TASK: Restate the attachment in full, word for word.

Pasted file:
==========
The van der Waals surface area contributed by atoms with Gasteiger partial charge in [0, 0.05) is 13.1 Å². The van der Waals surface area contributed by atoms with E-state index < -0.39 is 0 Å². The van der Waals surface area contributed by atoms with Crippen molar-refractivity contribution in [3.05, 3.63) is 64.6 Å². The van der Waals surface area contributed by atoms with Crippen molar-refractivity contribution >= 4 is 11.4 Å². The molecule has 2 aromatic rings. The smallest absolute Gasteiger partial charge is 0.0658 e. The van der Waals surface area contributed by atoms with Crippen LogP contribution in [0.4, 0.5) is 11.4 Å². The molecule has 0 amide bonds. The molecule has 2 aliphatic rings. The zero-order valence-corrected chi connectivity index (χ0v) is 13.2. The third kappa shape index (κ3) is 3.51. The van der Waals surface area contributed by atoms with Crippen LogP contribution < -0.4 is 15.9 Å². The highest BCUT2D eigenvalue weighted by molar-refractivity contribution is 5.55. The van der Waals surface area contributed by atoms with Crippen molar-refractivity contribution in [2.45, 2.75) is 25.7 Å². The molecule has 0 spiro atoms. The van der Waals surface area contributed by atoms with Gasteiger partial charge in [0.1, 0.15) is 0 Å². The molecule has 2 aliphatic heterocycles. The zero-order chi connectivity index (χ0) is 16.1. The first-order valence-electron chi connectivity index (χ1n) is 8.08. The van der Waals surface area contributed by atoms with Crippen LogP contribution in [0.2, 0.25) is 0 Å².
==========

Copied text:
The van der Waals surface area contributed by atoms with Gasteiger partial charge in [0, 0.05) is 13.1 Å². The van der Waals surface area contributed by atoms with E-state index < -0.39 is 0 Å². The van der Waals surface area contributed by atoms with Crippen molar-refractivity contribution in [3.05, 3.63) is 64.6 Å². The van der Waals surface area contributed by atoms with Crippen molar-refractivity contribution >= 4 is 11.4 Å². The molecule has 2 aromatic rings. The smallest absolute Gasteiger partial charge is 0.0658 e. The van der Waals surface area contributed by atoms with Crippen LogP contribution in [0.4, 0.5) is 11.4 Å². The molecule has 0 amide bonds. The molecule has 2 aliphatic rings. The zero-order valence-corrected chi connectivity index (χ0v) is 13.2. The third kappa shape index (κ3) is 3.51. The van der Waals surface area contributed by atoms with Crippen LogP contribution < -0.4 is 15.9 Å². The highest BCUT2D eigenvalue weighted by molar-refractivity contribution is 5.55. The van der Waals surface area contributed by atoms with Crippen molar-refractivity contribution in [2.45, 2.75) is 25.7 Å². The molecule has 0 spiro atoms. The van der Waals surface area contributed by atoms with Gasteiger partial charge in [0.1, 0.15) is 0 Å². The molecule has 2 aliphatic heterocycles. The zero-order chi connectivity index (χ0) is 16.1. The first-order valence-electron chi connectivity index (χ1n) is 8.08. The van der Waals surface area contributed by atoms with Crippen LogP contribution in [0.2, 0.25) is 0 Å².